Three quarters of Canadian students believe they will need to supplement their education with further training after finishing their degrees, despite spending an average $14,000 a year on their educations and graduating with $30,000 of debt, according to a new poll by CIBC.
Forty-one per cent of students do not have any savings, and 67 per cent do not have a registered education savings plan (RESP).
A detailed budget and financial plan
"Students are telling us that they're worried about finding a well-paying job after graduation, and the need for more training and higher costs of some degrees is adding to the already high education bill," says David Nicholson, vice-president, CIBC Imperial Service. "The key to success is having a detailed budget and financial plan that takes you from your schooling to your earning years. Parents can help by building savings early on, and helping students understand how to manage their money and borrow wisely."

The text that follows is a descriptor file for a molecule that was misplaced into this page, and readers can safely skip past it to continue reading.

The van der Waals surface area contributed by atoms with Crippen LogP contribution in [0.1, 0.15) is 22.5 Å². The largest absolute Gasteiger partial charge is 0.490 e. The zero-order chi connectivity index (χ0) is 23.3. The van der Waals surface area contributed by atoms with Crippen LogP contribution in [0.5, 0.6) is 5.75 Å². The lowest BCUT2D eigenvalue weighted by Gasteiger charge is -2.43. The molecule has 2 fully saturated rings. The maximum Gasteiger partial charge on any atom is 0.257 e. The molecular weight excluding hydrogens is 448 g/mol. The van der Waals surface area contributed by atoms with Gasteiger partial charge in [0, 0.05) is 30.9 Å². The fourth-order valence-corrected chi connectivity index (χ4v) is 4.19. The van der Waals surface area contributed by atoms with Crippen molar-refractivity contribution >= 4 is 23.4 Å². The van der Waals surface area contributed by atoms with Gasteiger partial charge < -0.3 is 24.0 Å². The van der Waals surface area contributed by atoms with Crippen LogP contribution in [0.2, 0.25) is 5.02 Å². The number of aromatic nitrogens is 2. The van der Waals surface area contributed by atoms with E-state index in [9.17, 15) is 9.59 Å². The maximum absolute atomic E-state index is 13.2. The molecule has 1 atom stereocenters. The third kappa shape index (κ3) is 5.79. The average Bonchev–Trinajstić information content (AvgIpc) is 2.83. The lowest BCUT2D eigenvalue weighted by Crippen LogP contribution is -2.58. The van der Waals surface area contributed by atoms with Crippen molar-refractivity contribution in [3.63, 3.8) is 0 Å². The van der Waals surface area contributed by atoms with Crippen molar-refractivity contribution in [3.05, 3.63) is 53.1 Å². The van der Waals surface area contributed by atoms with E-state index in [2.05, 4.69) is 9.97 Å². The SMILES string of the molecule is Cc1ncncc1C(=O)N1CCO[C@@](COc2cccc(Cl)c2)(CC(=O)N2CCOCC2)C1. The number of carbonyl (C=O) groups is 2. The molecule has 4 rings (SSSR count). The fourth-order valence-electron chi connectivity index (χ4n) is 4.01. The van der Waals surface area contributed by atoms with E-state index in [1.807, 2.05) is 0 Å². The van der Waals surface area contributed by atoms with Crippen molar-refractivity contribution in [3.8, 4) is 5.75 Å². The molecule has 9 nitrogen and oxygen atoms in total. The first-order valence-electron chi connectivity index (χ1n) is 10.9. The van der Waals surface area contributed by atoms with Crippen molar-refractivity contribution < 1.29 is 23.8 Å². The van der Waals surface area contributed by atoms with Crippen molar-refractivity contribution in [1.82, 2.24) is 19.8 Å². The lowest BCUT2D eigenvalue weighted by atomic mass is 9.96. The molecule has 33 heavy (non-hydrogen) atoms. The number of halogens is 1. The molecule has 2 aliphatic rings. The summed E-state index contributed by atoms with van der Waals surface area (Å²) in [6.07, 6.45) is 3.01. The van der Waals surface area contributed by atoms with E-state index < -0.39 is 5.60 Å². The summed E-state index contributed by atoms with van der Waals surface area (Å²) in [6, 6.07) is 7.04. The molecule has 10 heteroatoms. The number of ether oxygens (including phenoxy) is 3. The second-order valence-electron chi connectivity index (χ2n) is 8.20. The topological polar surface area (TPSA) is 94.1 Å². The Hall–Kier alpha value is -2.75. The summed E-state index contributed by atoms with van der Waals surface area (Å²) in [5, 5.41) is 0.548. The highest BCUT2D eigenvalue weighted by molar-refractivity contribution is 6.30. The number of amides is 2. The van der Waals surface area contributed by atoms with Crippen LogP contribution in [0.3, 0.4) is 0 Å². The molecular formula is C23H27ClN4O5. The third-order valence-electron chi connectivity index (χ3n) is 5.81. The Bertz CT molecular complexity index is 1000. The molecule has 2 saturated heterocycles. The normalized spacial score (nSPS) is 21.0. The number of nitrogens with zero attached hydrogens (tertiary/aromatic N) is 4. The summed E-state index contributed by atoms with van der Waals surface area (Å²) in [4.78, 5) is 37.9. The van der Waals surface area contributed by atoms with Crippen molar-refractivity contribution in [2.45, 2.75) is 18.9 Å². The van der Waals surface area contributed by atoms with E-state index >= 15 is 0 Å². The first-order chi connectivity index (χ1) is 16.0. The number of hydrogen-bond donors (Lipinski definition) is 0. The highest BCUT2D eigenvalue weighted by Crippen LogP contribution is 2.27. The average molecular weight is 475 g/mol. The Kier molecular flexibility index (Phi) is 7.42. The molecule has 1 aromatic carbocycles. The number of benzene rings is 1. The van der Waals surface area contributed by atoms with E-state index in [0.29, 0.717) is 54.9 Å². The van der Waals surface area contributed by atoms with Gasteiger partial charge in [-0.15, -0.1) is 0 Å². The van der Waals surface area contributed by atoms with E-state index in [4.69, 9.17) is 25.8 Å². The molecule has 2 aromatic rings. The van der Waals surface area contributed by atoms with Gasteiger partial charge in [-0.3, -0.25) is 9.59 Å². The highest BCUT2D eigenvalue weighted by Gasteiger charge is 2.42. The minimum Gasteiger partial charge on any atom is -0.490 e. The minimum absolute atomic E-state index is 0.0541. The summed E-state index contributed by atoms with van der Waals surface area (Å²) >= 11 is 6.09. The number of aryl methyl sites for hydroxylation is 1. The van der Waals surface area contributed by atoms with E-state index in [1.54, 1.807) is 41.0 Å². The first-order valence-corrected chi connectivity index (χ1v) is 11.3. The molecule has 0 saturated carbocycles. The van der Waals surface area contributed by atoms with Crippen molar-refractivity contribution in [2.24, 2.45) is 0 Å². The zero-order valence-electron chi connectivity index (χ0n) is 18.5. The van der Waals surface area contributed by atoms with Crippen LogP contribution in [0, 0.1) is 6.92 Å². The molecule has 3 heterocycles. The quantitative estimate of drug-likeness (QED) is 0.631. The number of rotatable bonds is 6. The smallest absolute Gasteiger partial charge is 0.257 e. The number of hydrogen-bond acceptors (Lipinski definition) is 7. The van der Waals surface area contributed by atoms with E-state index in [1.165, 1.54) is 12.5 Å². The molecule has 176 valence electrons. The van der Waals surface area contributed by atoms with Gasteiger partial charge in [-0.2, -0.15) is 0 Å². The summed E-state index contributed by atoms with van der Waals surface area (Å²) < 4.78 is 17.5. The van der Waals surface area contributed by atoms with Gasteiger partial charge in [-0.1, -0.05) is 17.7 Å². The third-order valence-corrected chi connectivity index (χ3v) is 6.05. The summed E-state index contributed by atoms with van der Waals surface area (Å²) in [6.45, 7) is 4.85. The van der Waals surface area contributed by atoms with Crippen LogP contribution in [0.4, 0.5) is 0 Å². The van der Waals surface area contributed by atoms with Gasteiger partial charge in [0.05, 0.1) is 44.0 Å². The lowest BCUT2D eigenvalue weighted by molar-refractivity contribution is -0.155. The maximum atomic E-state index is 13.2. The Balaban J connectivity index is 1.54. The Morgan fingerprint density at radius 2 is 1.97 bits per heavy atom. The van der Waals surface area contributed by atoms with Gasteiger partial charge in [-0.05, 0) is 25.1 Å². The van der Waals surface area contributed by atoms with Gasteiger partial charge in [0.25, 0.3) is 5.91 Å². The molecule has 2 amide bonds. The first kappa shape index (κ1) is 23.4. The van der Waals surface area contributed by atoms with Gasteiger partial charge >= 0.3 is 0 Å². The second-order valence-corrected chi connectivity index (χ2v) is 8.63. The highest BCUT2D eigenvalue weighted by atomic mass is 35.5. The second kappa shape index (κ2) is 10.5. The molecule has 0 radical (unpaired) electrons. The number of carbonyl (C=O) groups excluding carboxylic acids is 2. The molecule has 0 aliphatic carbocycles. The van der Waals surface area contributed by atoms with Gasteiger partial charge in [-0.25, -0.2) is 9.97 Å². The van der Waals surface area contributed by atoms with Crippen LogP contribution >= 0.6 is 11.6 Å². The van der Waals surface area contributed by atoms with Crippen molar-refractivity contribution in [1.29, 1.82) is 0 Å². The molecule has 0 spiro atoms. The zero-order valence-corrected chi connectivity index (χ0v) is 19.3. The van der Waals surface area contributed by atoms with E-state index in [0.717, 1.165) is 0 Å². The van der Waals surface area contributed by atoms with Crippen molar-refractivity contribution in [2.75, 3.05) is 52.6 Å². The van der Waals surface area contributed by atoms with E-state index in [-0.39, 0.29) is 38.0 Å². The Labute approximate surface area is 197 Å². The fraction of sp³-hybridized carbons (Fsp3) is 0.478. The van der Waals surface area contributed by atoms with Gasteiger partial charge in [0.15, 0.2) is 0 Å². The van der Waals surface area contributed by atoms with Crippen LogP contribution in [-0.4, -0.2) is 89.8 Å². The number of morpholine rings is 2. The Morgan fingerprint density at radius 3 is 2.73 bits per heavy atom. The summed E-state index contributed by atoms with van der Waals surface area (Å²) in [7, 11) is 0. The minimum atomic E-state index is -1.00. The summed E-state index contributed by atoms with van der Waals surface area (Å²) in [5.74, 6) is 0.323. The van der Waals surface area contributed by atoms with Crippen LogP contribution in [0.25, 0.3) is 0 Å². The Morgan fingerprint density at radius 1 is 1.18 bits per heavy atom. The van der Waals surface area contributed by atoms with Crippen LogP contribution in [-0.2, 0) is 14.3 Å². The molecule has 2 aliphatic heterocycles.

More than half (55 per cent) of students expect to graduate with debt. About a quarter (24 per cent) of students do not know how much they will spend each year, and 27 per cent are unsure how much they will owe upon graduation.
RESPs offer tax-free accumulation of savings
Nicholson says these findings reveal why RESPs are beneficial to students. "The big advantage to a RESP is the tax-free accumulation of savings combined with the added benefit of government grants," he says. "It's a powerful combination, and every little bit can add up to a significant amount over time to help with your child's education."